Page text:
“We were bringing in about three million dollars off of the four work centers we had,” said Genesis Development CEO, Terry Johnson.


Due to the “federal push” and the success of the staff at Genesis Development in finding people jobs in the community, they have closed two of their work centers while keeping the other two work centers open.


“The other two remain open primarily due to the fact that we have a few people who have not found jobs in the community or have chosen to work at our businesses, such as our laundry room in Indianola or our corrugated box plant in Jefferson,” Johnson said.


Johnson said it is difficult to find better-paying jobs in the community than the ones offered at their work centers, although getting them jobs in the community is still the goal. Because of this, the income from those work centers has been and continues to drop.


In addition to Medicaid dollars, Genesis Development also receives funding from private insurance, primarily for their behavioral health services. They also receive grants that range from a “couple hundred dollars” to “over a million” for their services.


“The regions then turn to private organizations like Genesis to provide the services and, many times, will provide start-up grants to get the services going,” Johnson said.


Johnson said that they receive “very little direct funding” from the State of Iowa, but that they do match Medicaid dollars.


The allotment of the funds they receive depends on the use of service at each location in each community. If they receive a donation for a specific program, those funds will be given directly to that specific location.


Genesis Development, just like other organizations like it, have always faced a shortage, Johnson says. He said that this is due, in part, by the State’s legislative priorities.


“Education and economic development have always rated very high on Governor Branstad’s agendas,” Johnson said. “While mental health services have not been ignored, they have not been a strong priority. The change to managed care for our services was about saving the state money, not for improving services.”


When Genesis faces shortages, they must also make decisions and set priorities for the services that they provide. While there is a tremendous need for their services, Genesis cannot “be everything to everybody.”


“We are under constant scrutiny and continue to meet very stringent policies, standards, rules and regulations for our field, which increase costs for services without increasing the availability of those services,” Johnson said. “The healthcare field is the second most regulated industry in the nation, only behind nuclear energy.”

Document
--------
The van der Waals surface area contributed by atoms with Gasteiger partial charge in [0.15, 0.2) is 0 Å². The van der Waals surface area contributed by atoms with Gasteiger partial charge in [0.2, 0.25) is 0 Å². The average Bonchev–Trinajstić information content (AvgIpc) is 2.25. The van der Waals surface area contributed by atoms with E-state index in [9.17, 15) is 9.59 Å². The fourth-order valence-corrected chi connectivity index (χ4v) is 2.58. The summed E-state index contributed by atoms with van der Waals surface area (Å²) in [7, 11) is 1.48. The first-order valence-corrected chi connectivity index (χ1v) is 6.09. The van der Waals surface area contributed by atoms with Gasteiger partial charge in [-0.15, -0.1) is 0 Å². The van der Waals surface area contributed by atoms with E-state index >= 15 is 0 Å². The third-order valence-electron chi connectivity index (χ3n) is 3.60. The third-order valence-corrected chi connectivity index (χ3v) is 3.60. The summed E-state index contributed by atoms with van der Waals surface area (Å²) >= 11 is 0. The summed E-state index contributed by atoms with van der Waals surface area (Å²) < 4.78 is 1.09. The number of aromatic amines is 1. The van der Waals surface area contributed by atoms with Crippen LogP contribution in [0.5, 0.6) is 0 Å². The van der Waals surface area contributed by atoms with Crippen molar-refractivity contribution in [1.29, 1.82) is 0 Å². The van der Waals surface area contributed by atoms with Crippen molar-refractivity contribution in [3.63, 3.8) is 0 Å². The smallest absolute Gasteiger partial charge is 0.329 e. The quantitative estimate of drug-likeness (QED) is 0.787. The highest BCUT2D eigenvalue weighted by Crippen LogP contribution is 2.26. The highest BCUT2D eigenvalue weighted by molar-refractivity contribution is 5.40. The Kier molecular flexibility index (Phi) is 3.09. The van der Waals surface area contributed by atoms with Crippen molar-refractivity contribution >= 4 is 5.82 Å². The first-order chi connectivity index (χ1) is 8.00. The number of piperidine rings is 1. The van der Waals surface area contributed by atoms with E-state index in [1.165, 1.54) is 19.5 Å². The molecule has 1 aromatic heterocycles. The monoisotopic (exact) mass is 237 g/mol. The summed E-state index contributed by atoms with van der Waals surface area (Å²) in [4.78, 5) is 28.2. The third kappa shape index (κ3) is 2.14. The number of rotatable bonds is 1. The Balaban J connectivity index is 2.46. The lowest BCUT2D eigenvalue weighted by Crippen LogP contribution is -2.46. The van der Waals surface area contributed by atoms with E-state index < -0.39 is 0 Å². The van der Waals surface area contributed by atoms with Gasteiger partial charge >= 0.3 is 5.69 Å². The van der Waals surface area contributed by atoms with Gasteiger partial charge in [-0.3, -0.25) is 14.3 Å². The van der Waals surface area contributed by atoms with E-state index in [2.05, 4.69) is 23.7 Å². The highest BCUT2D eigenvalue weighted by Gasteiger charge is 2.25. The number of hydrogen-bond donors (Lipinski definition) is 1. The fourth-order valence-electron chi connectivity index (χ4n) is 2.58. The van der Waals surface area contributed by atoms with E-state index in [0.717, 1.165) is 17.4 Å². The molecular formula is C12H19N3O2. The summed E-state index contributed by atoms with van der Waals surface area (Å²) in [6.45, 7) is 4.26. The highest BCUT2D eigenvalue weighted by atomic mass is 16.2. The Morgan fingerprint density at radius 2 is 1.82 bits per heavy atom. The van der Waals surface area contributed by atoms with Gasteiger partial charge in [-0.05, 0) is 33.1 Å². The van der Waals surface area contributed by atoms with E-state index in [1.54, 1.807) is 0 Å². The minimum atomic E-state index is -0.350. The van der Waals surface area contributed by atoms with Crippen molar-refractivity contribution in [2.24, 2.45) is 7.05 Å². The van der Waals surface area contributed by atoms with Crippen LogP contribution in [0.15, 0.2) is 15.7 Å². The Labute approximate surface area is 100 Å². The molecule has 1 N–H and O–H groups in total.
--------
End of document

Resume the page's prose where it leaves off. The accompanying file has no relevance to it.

U.S. Sen. Joni Ernst (R-IA) visited Hope Wellness Center in April and spoke with employees and those receiving services as a part of her annual 99-County Tour. This was their chance to leave a good impression with Ernst in hopes that she will take some ideas to Washington, although Johnson wonders how someone so busy, who had visited two other sites the same day, will remember a program in Woodward, Iowa.


Additionally, Johnson said that State Legislators hear from him and Genesis Development “regularly” throughout the year, and especially prior to and during the legislative session.


“Due to the Managed Care situation, we have been extremely busy with at least two of our legislators to advocate for the people we serve,” Johnson said. “However, few legislators understand our mental health system of services, so it is difficult for them to understand the needs of the people we serve.”


Johnson said that because of the concern with costs and funding, many people they serve are “left behind” and do not have strong voices to be heard. That’s where Genesis Development advocates on their behalf.


“We are looked upon as mercenary due to the fact that our vocation is in the field and therefore think that we are self-serving,” Johnson said. “This could not be further from the truth.


“Our mission is to provide opportunities, choices, and supports to people with disabilities. We are not valued for the work that we do. We do not have highly paid staff. We are under an increasing pressure to do more with less. Increased regulatory issues have pointed out our inadequacies in staffing levels to report on these regulations.”


Johnson mentions that the work they do at Genesis Development is not easy and that not everyone can do it. He states that their staff members are dedicated to the people they serve and to Genesis’ mission.


“We cannot ask for anything more than that.”